Rock Products

JAN 2018

Rock Products is the aggregates industry's leading source for market analysis and technology solutions, delivering critical content focusing on aggregates-processing equipment; operational efficiencies; management best practices; comprehensive market

Issue link:

Contents of this Issue


Page 34 of 73 ROCK products • January 2018 • 31 Let's take a closer look at the evolution toward electronic controls, the main tool that enables the automation of drilling equipment. Over the past decade, increasingly stringent safety regu - lations have required mining operations to adopt complex and sophisticated controls and procedures to meet those regulations, leading to more complicated electrical circuitry and larger and more cumbersome control panels. Operating machinery becomes more difficult for drillers and so does troubleshooting. Computer-based control systems can overcome these chal- lenges. Safety interlocking functionalities, such as rotational barriers and automatic shutdown modes, and preferred operating methods are programmed into the system, sim- plifying circuitry and reducing the size and weight of the control panels. These features make it easier to operate machinery, while meeting industry regulations. The advantages of electronic controls are compelling: Enhanced Safety The number one benefit is significantly improved safety on site. Drillers can operate rigs from off the platform, away from the direct "line of fire." With traditional hydraulic sys- tems, drillers can only be as far away as the hoses to the control panel permit, which means they must remain close to the drill hole and its hazards. But with electronic control systems, drillers can run rigs from remote locations, with pro- tection from potential dangers and even weather conditions. Also, lighter weight and more portable control panels offer an advantage over heavier hydraulic panels for rig moves. With automated systems that encompass the handling of drill rods, drillers are also removed from the risks of injury involved with adding or removing rods from the drill string, including rotating parts, heavy lifting, awkward body posi- tions, pinch points, fatigue and repetitive strain. Increased Productivity A secondary, yet important, benefit is increased produc- tivity. Drilling tasks can be automated to an equivalent or quicker speed than a driller could perform. Electronic controls facilitate unattended drilling, allowing the rig to complete a rod run while drillers undergo a shift change or take a meal break. Drillers also can perform other value-added tasks while the machinery completes the manual tasks. The capability to set operating parameters means the system will automatically shut down drilling if those parameters are breached. This capability also allows supervisors to set parameters for less experienced drillers, so human error is reduced and produc- tivity is maintained. Information for this article courtesy of Boart-Longyear, Evolution of Electronic Controls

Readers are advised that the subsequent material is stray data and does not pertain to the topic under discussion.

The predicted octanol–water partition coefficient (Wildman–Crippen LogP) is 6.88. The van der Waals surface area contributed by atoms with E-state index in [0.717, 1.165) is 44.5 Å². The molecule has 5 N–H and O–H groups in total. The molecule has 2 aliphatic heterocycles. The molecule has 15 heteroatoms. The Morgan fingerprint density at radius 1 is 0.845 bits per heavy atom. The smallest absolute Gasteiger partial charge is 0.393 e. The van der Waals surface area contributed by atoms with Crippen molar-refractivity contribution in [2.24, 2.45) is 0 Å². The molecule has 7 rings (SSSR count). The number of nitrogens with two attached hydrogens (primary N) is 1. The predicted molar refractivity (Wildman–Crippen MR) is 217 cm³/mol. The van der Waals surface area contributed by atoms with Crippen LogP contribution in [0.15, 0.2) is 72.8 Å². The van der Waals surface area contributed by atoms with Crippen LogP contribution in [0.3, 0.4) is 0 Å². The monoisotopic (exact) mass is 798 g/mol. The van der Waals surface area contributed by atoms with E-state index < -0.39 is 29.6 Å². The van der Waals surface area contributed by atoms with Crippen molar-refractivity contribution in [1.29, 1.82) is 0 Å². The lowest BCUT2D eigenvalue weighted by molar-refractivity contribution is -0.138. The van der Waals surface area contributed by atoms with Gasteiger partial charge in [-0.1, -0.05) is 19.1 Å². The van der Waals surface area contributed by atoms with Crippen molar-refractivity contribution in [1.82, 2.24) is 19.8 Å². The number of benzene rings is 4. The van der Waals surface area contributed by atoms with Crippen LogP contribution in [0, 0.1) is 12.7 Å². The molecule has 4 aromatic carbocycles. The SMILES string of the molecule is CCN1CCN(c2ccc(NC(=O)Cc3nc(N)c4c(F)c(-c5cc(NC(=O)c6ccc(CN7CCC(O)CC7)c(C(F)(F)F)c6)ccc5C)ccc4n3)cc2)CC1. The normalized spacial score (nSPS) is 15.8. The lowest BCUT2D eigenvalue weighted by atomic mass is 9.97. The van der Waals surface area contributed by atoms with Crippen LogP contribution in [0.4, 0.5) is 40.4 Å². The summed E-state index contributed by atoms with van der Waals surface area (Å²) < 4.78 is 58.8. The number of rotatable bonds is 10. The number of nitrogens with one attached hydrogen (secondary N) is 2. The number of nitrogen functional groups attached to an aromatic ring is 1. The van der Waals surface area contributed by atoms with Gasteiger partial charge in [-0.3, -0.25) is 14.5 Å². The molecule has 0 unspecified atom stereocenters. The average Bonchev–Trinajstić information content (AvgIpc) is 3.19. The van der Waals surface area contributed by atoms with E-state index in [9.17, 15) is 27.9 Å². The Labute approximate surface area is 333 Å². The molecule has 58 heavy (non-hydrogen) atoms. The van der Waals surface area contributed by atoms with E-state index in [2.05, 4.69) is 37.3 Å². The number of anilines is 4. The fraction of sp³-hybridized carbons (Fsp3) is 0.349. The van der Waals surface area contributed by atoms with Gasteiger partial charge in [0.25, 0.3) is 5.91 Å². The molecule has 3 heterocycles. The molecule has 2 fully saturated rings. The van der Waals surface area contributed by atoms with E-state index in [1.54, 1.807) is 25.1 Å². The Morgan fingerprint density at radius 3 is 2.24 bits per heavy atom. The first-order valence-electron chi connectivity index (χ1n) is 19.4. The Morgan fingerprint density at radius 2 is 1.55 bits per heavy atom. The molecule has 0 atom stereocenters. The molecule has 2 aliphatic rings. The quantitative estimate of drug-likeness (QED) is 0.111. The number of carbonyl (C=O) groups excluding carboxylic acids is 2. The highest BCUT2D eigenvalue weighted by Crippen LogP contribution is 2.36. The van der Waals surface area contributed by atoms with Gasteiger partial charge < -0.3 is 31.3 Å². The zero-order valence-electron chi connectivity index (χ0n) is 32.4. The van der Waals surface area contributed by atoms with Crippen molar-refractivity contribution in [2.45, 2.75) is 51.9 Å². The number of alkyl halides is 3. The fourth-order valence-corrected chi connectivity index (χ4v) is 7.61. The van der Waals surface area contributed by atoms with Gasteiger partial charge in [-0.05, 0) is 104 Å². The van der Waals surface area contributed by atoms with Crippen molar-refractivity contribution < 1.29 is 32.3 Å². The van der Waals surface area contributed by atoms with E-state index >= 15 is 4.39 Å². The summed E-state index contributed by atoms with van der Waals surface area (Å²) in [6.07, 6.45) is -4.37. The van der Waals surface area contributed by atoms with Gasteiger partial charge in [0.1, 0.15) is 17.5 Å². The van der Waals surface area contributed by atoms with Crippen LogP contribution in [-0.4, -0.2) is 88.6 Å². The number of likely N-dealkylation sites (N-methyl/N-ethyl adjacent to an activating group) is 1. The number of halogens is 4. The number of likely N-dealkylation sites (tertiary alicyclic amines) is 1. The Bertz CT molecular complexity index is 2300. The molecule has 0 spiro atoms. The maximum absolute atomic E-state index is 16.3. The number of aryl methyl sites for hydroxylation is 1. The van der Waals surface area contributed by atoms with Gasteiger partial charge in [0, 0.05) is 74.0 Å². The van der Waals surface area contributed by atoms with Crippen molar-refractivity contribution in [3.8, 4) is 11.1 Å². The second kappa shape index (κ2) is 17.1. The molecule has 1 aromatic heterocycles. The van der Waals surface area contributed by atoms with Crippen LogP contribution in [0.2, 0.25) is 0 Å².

Articles in this issue

Links on this page

Archives of this issue

view archives of Rock Products - JAN 2018